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The Rise And Rise of Bitcoin

If you've made up your mind to dabble in Bitcoin, make sure you use a trusted app with an extensive track record, such as Zebpay, Unocoin or Coinsecure

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Despite being labelled as everything from a 'fraud' and a 'mirage' to a 'Ponzi scheme' in recent years, the rise in Bitcoin has been unrelenting. The cryptocurrency has continued its spectacular ascent despite market pundits predicting doomsday since 2014. Experts are advising new entrants to be cautious at this stage.

Bitcoin is a "cryptocurrency" or a virtual currency. Just like fiat currencies, they are used to store and transfer value - that is, to transact between parties. Since there's no central authority tracking Bitcoin, transactions are stored in a distributed ledger called the Blockchain, which is much like a large, shared spreadsheet. Bitcoins are not minted but 'mined' as a reward for validating blockchain transactions and adding value to the system. Close to 17 million of the maximum limit of 21 million Bitcoins have already been mined. Before you get too optimistic, know that it would take your humble personal computer more than 500 years to mine a single Bitcoin!


A multitude of factors - including political instability, ransomware attacks, increased interest from institutional investors, and of course - the recent retail buying frenzy as evidenced by the burgeoning number of Bitcoin wallets.

Uncertainty regarding regulatory stances remains the key near-term risk. With China banning ICO's (Initial Coin Offerings) recently, other countries may follow suit. Plus, of course, Bitcoin has surged so quickly, it might just be in a bubble zone right now.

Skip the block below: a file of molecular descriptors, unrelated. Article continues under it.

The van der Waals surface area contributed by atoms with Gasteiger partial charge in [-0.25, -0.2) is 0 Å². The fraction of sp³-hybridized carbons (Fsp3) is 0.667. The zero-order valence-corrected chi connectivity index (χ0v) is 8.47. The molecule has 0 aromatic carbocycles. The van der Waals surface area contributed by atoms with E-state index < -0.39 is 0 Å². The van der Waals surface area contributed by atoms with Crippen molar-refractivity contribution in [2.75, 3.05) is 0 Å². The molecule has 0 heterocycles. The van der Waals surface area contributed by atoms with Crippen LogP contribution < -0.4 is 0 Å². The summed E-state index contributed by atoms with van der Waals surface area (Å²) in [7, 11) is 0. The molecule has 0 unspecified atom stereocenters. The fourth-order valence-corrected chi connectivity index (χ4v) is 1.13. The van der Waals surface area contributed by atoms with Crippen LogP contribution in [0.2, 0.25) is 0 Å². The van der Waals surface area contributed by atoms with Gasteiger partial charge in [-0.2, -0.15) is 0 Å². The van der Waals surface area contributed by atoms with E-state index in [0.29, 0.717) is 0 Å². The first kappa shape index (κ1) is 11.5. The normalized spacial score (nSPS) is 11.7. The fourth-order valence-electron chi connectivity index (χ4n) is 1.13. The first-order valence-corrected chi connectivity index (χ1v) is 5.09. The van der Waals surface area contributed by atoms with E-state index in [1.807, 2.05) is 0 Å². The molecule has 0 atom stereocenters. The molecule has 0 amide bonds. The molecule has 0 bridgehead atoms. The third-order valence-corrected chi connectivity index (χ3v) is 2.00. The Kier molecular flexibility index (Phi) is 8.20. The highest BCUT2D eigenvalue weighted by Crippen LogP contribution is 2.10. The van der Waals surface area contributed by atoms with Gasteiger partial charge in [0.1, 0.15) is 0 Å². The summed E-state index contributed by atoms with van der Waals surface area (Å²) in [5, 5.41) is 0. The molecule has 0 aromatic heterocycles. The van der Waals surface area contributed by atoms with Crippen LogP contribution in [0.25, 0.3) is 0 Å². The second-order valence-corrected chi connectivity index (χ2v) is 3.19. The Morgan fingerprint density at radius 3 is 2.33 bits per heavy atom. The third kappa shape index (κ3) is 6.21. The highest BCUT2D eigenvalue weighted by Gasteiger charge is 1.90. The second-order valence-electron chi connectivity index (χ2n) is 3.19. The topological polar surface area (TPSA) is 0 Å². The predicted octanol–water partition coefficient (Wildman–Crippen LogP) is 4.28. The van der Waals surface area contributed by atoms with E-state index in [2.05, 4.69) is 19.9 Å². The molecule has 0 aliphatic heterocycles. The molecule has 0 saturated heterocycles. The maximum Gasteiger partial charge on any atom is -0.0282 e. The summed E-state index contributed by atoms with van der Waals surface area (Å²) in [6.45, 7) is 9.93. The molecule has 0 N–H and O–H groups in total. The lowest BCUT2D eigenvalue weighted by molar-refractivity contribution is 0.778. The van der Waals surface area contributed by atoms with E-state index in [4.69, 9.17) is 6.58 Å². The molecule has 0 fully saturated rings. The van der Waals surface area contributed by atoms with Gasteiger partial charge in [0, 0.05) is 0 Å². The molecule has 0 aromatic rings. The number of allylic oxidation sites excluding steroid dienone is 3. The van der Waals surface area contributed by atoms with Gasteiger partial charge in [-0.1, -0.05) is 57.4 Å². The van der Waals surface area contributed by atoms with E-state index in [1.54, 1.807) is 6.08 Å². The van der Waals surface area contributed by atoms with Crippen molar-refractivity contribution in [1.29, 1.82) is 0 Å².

"Currently, Bitcoin seems overpriced, and for the time being it is better to stay away from it. There are several alt-coins with strong fundamentals and use case driven ecosystems. Further diversification into mainstream coins like Ripple and Ethereum may provide a better risk-reward ratio."
Vikram Pandya, Director - Fintech, S P Jain School of Global Management

"Newbies need to be wary of scamsters, free-tips, and fraud offerings while Bitcoin-enthusiasts can consider buying small amounts at regular intervals (especially when sentiments are low). It's the best way to learn about Bitcoin while managing its price volatility"
Prableen Bajpai, Managing Partner, FinFix Research & Analytics

"Do not fall into the trap of schemes which are risky and give you sleepless nights. I think many people are rushing in to invest into cryptocurrencies without appreciating their complexity. They're just going by the stories that surround these currencies' founders. Also, the "Me Too" trend and comparisons may result in huge losses"
Madhupam Krishna, SEBI Registered Investment Adviser

Late to the Bitcoin party? Don't be in a hurry to get in hook, line and sinker with large lump sums of money. If you've made up your mind to dabble in Bitcoin, make sure you use a trusted app with an extensive track record, such as Zebpay, Unocoin or Coinsecure. Putting away small sums every month like a SIP would be a more sensible tactic than lump sums.

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